ISACA Journal Author Blog

ISACA > Journal > Practically Speaking Blog > Posts > Simplified Audit Programs

Simplified Audit Programs

Paul Phillips
| Published: 9/15/2016 3:03 PM | Permalink | Email this Post | Comments (4)

Paul Phillips is technical research manager at ISACA.

Performing an audit can be a daunting task, especially for a new auditor. By the same token, performing the customary review of an audit can be challenging when one has not been intimately involved in the process.

ISACA has started the process of simplifying and reformatting the audit programs to make them more user-friendly. These programs are simpler for ease of use, and each control can be traced back to a COBIT 5 Process that provides more detail that may be helpful during an audit. The following 4 audit programs have been simplified/reformatted:  bring your own device (BYOD), cloud computing, IT risk management and change management. Traditionally, the audit programs have been in Microsoft Word, and while the content has not changed very much, the newly formatted audit programs are now in Microsoft Excel. Now, instead of continuous scrolling to locate a particular process, each has its own worksheet and has been clearly labelled. The first worksheet of each audit program has instructions on how to use each column. There are 13 columns. The following lists each column along with a brief description: 

  • Process sub-area—To make the audit program manageable, it is recommended to break out the scope of the audit into sub-areas. The auditor can modify this field to entity-specific names and terms. ISACA employed the most commonly used terms as the basis to develop this audit program.
  • Ref. risk—This field can be used to input a reference/link to risk described in the entity's risk register or enterprise risk management (ERM) system or to input a description of the risk a particular control is intended to address.
  • Control objectives—This field should describe the behaviors, technologies, documents or processes expected to be in place to address the inherent risk that is part of the audit scope.
  • Controls—This field should describe in detail the control activities expected to be in place to meet the control objective. Control activities can be in roles and responsibilities, documentation, forms, reports, system configuration, segregation of duties, and approval matrices.
  • Control type—Specify whether the control under review is automated, manual, physical or a combination. This information is useful in determining the testing steps necessary to obtain assessment evidence.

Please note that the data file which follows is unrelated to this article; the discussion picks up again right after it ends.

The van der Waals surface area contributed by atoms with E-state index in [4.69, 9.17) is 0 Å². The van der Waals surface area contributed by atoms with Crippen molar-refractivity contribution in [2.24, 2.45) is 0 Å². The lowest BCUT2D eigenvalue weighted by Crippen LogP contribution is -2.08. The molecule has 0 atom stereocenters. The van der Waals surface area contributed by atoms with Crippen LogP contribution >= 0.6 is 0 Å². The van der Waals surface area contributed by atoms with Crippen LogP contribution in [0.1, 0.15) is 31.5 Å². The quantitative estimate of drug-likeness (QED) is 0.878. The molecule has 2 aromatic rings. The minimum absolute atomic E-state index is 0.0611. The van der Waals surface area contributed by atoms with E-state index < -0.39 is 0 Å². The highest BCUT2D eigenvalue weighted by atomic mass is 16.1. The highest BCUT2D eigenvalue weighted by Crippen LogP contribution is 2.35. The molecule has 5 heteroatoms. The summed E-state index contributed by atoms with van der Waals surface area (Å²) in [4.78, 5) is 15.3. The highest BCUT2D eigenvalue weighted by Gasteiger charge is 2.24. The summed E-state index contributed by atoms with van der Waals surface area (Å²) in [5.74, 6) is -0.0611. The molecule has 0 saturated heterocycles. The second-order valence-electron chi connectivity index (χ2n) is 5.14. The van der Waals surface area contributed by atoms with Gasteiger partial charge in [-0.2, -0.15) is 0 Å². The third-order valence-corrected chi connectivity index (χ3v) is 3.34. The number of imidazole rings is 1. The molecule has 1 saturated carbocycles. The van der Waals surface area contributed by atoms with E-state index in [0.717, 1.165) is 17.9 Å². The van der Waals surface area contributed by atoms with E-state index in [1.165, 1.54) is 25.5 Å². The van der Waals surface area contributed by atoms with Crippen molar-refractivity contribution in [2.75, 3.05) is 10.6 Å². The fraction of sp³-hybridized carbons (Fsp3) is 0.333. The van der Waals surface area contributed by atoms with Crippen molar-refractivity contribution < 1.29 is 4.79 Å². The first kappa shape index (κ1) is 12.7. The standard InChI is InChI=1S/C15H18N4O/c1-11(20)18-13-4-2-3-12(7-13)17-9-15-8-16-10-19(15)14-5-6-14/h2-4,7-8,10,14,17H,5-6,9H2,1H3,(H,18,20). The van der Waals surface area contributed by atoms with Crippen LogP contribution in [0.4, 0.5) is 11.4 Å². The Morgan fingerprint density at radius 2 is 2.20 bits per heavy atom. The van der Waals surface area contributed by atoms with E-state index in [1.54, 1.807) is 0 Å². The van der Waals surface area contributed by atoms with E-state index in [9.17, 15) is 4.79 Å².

• Control classification—Specify whether the control under review is preventive, detective, corrective or compensating. This information will be helpful when defining testing steps and requesting evidence.
  • Control frequency—Specify whether the control under review occurs in real time, daily, weekly, monthly or annually. This information will be helpful when defining testing steps and requesting evidence.
  • Testing step—This field should describe in detail the steps necessary to test control activities and collect supporting documentation. The auditor can modify this field to meet entity-specific needs. ISACA has used a set of generic steps to develop this audit program.
  • Ref. COBIT 5—Input the COBIT 5 process or practice that relates to this control.
  • Ref. framework/standards—Input references to other frameworks used by the entity as part of their compliance program.
  • Ref. workpaper—Specify the location of supporting documentation detailing the audit steps and evidence obtained.
  • Pass/Fail—Specify whether the overall control is effective (pass) or not effective (fail) based on the results of the testing.
  • Comments—Document any notes related to the review of this process sub-area or specific control activities.

Eight of the columns allow the audit professional to insert information that may be helpful during the review of the audit. Typically, at the end of an audit there is a review process. These 8 columns allow the auditor to include information that may be helpful during the review process. Among them is the ref. risk column. This allows the audit to identify the specific risk factor(s) associated with the control being assessed. Three columns regarding information about the control under review have been added:  control type, control class, and control frequency. Having this information gives the auditor and reviewer more information to assess whether it is operating effectively and efficiently. Another column that may be helpful during the audit review is the ref. frameworks/standards column, which allows the auditor to enter references to any frameworks and/or standards the enterprise uses or are required to comply with. The ref. workpaper column allows the auditor to identify supporting documentation. The pass/fail column is a place for the auditor to specify whether the overall control passed or failed based on the testing performed, and the comments column is there for the auditor to document any notes that may be helpful during a subsequent review of the information.

The updated audit program can help new auditors and those not part of the audit process a better understanding of the audit. This simplified audit program gives the audit professional a tool that will facilitate the audit process from beginning to end.


Anthony Lowe

Just had a look.  Excellent !
Anthony88 at 9/15/2016 6:44 PM

Re: Simplified Audit Programs

Where can I find this update?
Edgar119 at 9/16/2016 10:31 AM

Re: Simplified Audit Programs

Please can I get a link to view this document? Thank you. Anthony
Anthony718 at 9/19/2016 7:46 AM


Patrick012 at 10/11/2016 1:07 PM